On Monday, the faltering factory activity and consumer demand in China sent crude oil and copper prices tumbling, as investors became concerned about the state of the world’s second biggest economy.

Momentum sapped

European bourses also saw their momentum sapped due to a weakening in US stock index futures, as global shares hit a pause after recording gains for four straight weeks.

This was due to hopes that inflation in the US may have peaked, which would convince the US Federal Reserve to slow down and not hike the interest rate aggressively in the next month.

While gold declined, the US dollar saw a boost due to China’s woes. There was a 0.4% decline in S&P 500 and Nasdaq futures, just before the opening bell of Wall Street.

Investors are set to scrutinize earnings from prominent retailers like Target and Walmart for any indications of a slowdown in US consumer demand.

There was not that big of a change in the MSCI’s index of global shares, which put a stop to its advance of about a month.

It helped reduce the decline of the benchmark index for this year to around 13%.

China’s situation

The Chinese central bank took the unexpected decision of reducing lending rates in order to boost demand.

This was after data showed that the economy had slowed down unexpectedly in July, as retail and factory activity saw some pressure due to a property crisis and the country’s zero COVID policy.

Market analysts said that China’s situation is a bit different from the rest of the world. This is because they are dealing with a self-imposed recession brought on by their zero COVID policy.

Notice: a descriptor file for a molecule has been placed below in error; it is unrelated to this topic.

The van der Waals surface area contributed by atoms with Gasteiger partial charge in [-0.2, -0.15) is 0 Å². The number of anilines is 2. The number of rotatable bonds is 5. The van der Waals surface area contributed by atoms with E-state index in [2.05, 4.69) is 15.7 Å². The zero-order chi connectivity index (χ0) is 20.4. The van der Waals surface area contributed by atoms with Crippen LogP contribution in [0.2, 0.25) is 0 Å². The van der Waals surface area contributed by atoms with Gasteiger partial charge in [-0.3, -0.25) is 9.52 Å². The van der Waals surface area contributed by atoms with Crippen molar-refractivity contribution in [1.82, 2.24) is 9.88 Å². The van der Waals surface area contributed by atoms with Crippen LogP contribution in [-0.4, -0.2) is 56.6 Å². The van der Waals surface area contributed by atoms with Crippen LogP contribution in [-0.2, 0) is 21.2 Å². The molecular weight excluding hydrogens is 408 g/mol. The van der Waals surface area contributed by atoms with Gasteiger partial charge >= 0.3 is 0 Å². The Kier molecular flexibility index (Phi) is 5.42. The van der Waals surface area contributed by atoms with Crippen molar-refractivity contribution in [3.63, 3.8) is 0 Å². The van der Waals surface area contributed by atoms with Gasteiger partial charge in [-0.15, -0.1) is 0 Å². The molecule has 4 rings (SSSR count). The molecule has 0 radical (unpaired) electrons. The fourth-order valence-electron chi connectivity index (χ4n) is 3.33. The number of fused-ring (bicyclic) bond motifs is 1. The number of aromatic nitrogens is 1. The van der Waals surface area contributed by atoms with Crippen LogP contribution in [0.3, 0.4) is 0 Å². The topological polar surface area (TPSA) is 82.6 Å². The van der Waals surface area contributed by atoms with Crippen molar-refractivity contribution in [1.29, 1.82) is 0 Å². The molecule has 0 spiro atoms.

They further said that if markets are to see another leg down, it would probably be driven by the US Fed. Analysts further said that quantitative tightening is expected to be seen in September.

When it does happen, it would reduce liquidity in the markets.

Expectations from the Fed

Markets are divided about the Fed’s decision, as it is uncertain whether the US central bank will increase the interest rate by 50 basis points, or by 75 basis points in its meeting next month.

The minutes of its previous meeting will be published on Wednesday and investors are hoping that they show a pivot in the central bank’s stance about rate hikes.

However, there is a possibility that these hopes could be dashed, but analysts said that they did not believe it would happen.

There was a 0.14% rise in the European STOXX 600 index, as it rose to 441.9 points. This still marked a fall of 10% from its January high.

The reduction in Chinese interest rates saw the blue chips drop by 0.13%, while there was also a decline in bond yields and the yuan.

There is still no easing in geopolitical risks, as a delegation of lawmakers from the United States goes on a two-day trip to Taiwan.

The disappointing Chinese data gave the US dollar, which is regarded as a safe haven, a good lift.

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